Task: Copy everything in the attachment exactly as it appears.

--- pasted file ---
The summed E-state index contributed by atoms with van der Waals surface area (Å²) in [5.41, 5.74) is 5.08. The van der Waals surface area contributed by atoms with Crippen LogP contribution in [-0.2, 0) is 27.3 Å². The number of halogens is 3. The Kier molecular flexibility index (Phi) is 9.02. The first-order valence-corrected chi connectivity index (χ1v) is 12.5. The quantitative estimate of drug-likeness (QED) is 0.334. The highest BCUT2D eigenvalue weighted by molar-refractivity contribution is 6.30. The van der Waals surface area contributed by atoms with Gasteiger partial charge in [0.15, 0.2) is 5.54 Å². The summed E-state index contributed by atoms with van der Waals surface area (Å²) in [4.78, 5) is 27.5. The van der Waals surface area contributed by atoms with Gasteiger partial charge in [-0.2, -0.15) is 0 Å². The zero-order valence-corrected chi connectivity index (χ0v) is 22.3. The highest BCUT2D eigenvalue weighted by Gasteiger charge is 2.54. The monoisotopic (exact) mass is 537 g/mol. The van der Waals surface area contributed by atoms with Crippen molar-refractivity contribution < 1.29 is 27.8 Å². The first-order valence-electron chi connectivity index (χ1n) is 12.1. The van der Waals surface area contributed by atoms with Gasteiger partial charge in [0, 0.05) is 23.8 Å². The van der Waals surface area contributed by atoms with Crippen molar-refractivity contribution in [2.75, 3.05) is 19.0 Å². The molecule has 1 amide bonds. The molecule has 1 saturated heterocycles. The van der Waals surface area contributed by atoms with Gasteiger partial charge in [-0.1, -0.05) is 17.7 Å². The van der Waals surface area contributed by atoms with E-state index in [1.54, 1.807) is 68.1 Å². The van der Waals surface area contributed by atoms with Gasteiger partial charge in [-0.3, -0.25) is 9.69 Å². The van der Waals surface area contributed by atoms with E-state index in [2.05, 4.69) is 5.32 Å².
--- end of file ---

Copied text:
The summed E-state index contributed by atoms with van der Waals surface area (Å²) in [5.41, 5.74) is 5.08. The van der Waals surface area contributed by atoms with Crippen LogP contribution in [-0.2, 0) is 27.3 Å². The number of halogens is 3. The Kier molecular flexibility index (Phi) is 9.02. The first-order valence-corrected chi connectivity index (χ1v) is 12.5. The quantitative estimate of drug-likeness (QED) is 0.334. The highest BCUT2D eigenvalue weighted by molar-refractivity contribution is 6.30. The van der Waals surface area contributed by atoms with Gasteiger partial charge in [0.15, 0.2) is 5.54 Å². The summed E-state index contributed by atoms with van der Waals surface area (Å²) in [4.78, 5) is 27.5. The van der Waals surface area contributed by atoms with Gasteiger partial charge in [-0.2, -0.15) is 0 Å². The zero-order valence-corrected chi connectivity index (χ0v) is 22.3. The highest BCUT2D eigenvalue weighted by Gasteiger charge is 2.54. The monoisotopic (exact) mass is 537 g/mol. The van der Waals surface area contributed by atoms with Crippen molar-refractivity contribution < 1.29 is 27.8 Å². The first-order valence-electron chi connectivity index (χ1n) is 12.1. The van der Waals surface area contributed by atoms with Gasteiger partial charge in [0, 0.05) is 23.8 Å². The van der Waals surface area contributed by atoms with Crippen molar-refractivity contribution in [2.75, 3.05) is 19.0 Å². The molecule has 1 amide bonds. The molecule has 1 saturated heterocycles. The van der Waals surface area contributed by atoms with Gasteiger partial charge in [-0.1, -0.05) is 17.7 Å². The van der Waals surface area contributed by atoms with E-state index in [1.54, 1.807) is 68.1 Å². The van der Waals surface area contributed by atoms with Gasteiger partial charge in [-0.3, -0.25) is 9.69 Å². The van der Waals surface area contributed by atoms with E-state index in [2.05, 4.69) is 5.32 Å².